India – Jaipur

Jaipur lies in the usually visited triangle by both national and foreign tourists, so you might probably know this famous destination as the “Pink City”. Pink symbolized hospitality (although to me this one looks more orange-ish), so in 1876 Maharaja Ram Singh ordered to have all the buildings painted in this color for the visit of British King Edward VII (by then Prince of Wales). This earned the place its fame and now the law compels citizens to preserve this color on their houses.

First day

The name of Jaipur comes from its founder, Maharaja Jai Singh II, who was a warrior but also an astronomer with an excellent educational background. For this reason, next to Jaipur’s city palace lies Jantar Mantar, an impressive astronomy complex with small buildings used as measurement tools where the Maharaja used to study the sky.

One of the astronomy measurement "small tools".

One of the astronomy measurement “small tools”.

The palace is again a mixture of Rajasthani and Mughal arquitecture, colorful and with intricated designs, housing many halls, gardens and courts, and exhibits about clothing, weaponry, paintings and even huge metallic vases.

Us reflected on a big silver urn at Diwan-I-Khas section of the palace.

Us reflected on a big silver urn at Diwan-I-Khas section of the palace.

Diwan-I-Khas, which was an audience hall of the Maharajas.

Diwan-I-Khas, which was an audience hall of the Maharajas.

The tall building at the right is called Chandra Mahal, current residence of the ascendants of the rulers of Jaipur.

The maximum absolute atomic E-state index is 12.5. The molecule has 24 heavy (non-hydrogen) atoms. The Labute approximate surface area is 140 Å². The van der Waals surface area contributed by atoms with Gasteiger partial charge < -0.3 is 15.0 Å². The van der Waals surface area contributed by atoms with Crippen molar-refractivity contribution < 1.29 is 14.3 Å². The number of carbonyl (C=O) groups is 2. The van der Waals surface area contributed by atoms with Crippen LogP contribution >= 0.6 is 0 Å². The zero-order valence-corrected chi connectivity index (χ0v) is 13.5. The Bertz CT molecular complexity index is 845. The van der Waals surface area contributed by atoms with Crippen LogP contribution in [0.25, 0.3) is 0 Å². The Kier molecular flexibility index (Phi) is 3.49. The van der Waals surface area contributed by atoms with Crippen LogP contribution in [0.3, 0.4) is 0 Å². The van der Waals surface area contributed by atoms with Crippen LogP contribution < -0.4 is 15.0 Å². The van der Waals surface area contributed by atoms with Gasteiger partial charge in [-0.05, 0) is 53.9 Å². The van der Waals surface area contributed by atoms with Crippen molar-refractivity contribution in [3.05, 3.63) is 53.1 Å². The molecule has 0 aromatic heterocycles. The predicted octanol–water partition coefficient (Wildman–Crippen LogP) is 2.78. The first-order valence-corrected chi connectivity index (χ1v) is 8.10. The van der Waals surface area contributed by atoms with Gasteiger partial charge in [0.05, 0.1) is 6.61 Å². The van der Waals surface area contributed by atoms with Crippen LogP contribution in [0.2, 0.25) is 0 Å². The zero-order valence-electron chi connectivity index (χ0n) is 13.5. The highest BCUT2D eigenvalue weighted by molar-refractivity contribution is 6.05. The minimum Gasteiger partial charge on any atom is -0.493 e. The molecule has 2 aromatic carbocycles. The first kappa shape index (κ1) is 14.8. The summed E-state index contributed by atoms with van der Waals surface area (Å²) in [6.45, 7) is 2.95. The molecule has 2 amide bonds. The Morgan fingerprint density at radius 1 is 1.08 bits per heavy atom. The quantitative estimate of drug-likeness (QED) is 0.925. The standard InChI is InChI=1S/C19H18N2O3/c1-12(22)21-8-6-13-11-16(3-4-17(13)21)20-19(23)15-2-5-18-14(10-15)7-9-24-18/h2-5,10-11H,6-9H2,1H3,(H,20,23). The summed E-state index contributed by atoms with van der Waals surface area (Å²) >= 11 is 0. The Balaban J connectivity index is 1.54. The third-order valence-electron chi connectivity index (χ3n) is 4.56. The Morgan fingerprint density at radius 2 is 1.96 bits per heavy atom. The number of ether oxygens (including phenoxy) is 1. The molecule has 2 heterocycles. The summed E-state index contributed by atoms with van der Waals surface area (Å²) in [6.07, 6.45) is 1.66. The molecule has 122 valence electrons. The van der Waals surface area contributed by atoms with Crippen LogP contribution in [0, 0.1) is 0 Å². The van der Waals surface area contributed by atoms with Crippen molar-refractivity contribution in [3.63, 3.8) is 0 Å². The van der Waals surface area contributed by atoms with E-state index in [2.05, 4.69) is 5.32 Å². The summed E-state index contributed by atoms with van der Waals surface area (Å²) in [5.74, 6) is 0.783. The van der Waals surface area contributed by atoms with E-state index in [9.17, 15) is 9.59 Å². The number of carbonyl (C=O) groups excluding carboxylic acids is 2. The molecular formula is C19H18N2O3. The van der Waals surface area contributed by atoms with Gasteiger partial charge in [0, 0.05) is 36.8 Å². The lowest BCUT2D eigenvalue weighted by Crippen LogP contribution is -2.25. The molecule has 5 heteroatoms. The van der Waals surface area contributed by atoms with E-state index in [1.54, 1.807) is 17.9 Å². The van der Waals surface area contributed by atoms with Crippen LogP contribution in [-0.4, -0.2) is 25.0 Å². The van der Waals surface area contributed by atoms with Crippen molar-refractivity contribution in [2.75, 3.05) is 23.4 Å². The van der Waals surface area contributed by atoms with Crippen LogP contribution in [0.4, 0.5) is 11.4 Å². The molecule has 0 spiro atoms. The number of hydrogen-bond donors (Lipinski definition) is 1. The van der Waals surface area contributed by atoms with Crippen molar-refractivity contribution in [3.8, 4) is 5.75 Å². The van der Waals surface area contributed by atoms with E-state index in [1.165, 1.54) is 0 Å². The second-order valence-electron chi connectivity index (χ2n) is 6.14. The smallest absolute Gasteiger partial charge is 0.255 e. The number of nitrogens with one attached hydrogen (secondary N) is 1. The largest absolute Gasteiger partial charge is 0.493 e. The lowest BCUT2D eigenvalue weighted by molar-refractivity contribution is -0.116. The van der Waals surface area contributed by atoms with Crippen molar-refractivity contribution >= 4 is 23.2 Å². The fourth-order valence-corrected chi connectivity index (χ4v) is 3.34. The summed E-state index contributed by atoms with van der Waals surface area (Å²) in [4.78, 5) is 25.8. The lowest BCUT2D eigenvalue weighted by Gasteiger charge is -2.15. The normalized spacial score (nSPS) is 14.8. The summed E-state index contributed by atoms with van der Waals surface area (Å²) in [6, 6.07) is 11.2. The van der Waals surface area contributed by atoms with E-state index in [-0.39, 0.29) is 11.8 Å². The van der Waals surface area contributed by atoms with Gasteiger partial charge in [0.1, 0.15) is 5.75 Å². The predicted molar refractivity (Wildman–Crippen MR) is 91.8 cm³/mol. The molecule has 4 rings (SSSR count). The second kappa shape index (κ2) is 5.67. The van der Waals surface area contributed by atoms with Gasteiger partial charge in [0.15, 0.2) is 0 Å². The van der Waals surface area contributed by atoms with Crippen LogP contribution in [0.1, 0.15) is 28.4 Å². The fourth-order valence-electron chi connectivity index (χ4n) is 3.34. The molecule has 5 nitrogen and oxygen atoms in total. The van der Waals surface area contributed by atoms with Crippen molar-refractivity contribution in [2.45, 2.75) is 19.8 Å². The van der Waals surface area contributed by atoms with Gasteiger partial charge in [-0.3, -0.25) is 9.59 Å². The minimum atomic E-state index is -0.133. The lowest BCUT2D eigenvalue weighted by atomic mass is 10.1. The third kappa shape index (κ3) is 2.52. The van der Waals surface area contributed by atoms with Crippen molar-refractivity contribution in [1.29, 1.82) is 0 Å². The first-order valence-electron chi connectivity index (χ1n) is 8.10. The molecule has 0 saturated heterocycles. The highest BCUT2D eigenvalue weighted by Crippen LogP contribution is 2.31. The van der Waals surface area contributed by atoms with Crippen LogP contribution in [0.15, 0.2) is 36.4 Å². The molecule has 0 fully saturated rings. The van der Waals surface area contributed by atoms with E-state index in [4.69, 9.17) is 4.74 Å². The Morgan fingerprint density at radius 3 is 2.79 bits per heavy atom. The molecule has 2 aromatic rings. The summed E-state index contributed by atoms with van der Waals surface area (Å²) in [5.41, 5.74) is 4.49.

The tall building at the right is called Chandra Mahal, current residence of the ascendants of the rulers of Jaipur.

Detail of the doors at the plaza in front of Chandra Mahal.

Detail of the doors at the plaza in front of Chandra Mahal.

Back to Diwan-I-Khas, people with musical instruments are resting, probably playing before.

Back to Diwan-I-Khas, people with musical instruments are resting, probably playing before.

Mubarak Mahal, a reception building now used as a museum. There are curious displays like the huge clothes worn by Sawai Madhosingh I, who weighted 250 Kg and was 1.2 meters wide! Sorry no pictures allowed.

Mubarak Mahal, a reception building now used as a museum. There are curious displays like the huge clothes worn by Sawai Madhosingh I, who weighted 250 Kg and was 1.2 meters wide! Sorry no pictures allowed.

After our visit we go around the palace following the archway of a bazaar in search of typical Indian copper bowls. We also try some super tasty street food hoping we won’t get sick (we don’t) before entering Hawa Mahal, a historic multi-leveled building whose function was to let royal women peep the citizens below without being seen (any woman in my town would love to have this!).

20150328-165550-DSC07175

20150328-170606-DSC07177

20150328-171922-DSC07178